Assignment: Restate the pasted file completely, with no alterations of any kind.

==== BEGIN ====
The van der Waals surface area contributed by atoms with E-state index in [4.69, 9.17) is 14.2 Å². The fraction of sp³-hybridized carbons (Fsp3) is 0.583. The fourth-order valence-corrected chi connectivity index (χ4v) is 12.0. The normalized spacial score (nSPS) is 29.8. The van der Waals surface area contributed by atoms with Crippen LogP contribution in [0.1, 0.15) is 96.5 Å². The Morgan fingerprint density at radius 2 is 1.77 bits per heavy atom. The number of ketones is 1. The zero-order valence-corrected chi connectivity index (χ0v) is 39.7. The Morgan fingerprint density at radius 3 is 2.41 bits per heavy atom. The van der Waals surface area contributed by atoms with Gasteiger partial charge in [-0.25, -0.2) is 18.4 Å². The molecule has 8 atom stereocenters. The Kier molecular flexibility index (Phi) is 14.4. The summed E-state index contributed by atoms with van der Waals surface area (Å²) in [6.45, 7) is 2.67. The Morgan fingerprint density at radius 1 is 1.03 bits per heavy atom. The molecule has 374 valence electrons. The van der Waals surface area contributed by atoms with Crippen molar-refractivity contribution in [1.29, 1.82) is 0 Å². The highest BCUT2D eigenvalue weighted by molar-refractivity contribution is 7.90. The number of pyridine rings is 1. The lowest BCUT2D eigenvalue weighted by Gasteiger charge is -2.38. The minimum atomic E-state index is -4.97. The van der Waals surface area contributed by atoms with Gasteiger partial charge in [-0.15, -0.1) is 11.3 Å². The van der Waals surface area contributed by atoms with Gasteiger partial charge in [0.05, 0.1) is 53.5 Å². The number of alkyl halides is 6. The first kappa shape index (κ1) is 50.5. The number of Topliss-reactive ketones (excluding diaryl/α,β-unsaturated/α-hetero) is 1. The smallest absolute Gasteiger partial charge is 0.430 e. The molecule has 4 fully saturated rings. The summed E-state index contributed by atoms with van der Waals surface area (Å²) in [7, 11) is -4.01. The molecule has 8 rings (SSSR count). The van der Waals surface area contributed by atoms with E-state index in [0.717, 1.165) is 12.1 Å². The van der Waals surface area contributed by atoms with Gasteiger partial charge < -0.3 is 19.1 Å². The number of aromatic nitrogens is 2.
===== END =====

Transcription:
The van der Waals surface area contributed by atoms with E-state index in [4.69, 9.17) is 14.2 Å². The fraction of sp³-hybridized carbons (Fsp3) is 0.583. The fourth-order valence-corrected chi connectivity index (χ4v) is 12.0. The normalized spacial score (nSPS) is 29.8. The van der Waals surface area contributed by atoms with Crippen LogP contribution in [0.1, 0.15) is 96.5 Å². The Morgan fingerprint density at radius 2 is 1.77 bits per heavy atom. The number of ketones is 1. The zero-order valence-corrected chi connectivity index (χ0v) is 39.7. The Morgan fingerprint density at radius 3 is 2.41 bits per heavy atom. The van der Waals surface area contributed by atoms with Gasteiger partial charge in [-0.25, -0.2) is 18.4 Å². The molecule has 8 atom stereocenters. The Kier molecular flexibility index (Phi) is 14.4. The summed E-state index contributed by atoms with van der Waals surface area (Å²) in [6.45, 7) is 2.67. The Morgan fingerprint density at radius 1 is 1.03 bits per heavy atom. The molecule has 374 valence electrons. The van der Waals surface area contributed by atoms with Crippen molar-refractivity contribution in [1.29, 1.82) is 0 Å². The highest BCUT2D eigenvalue weighted by molar-refractivity contribution is 7.90. The number of pyridine rings is 1. The lowest BCUT2D eigenvalue weighted by Gasteiger charge is -2.38. The minimum atomic E-state index is -4.97. The van der Waals surface area contributed by atoms with Gasteiger partial charge in [-0.15, -0.1) is 11.3 Å². The van der Waals surface area contributed by atoms with Gasteiger partial charge in [0.05, 0.1) is 53.5 Å². The number of alkyl halides is 6. The first kappa shape index (κ1) is 50.5. The number of Topliss-reactive ketones (excluding diaryl/α,β-unsaturated/α-hetero) is 1. The smallest absolute Gasteiger partial charge is 0.430 e. The molecule has 4 fully saturated rings. The summed E-state index contributed by atoms with van der Waals surface area (Å²) in [7, 11) is -4.01. The molecule has 8 rings (SSSR count). The van der Waals surface area contributed by atoms with E-state index in [0.717, 1.165) is 12.1 Å². The van der Waals surface area contributed by atoms with Gasteiger partial charge < -0.3 is 19.1 Å². The number of aromatic nitrogens is 2.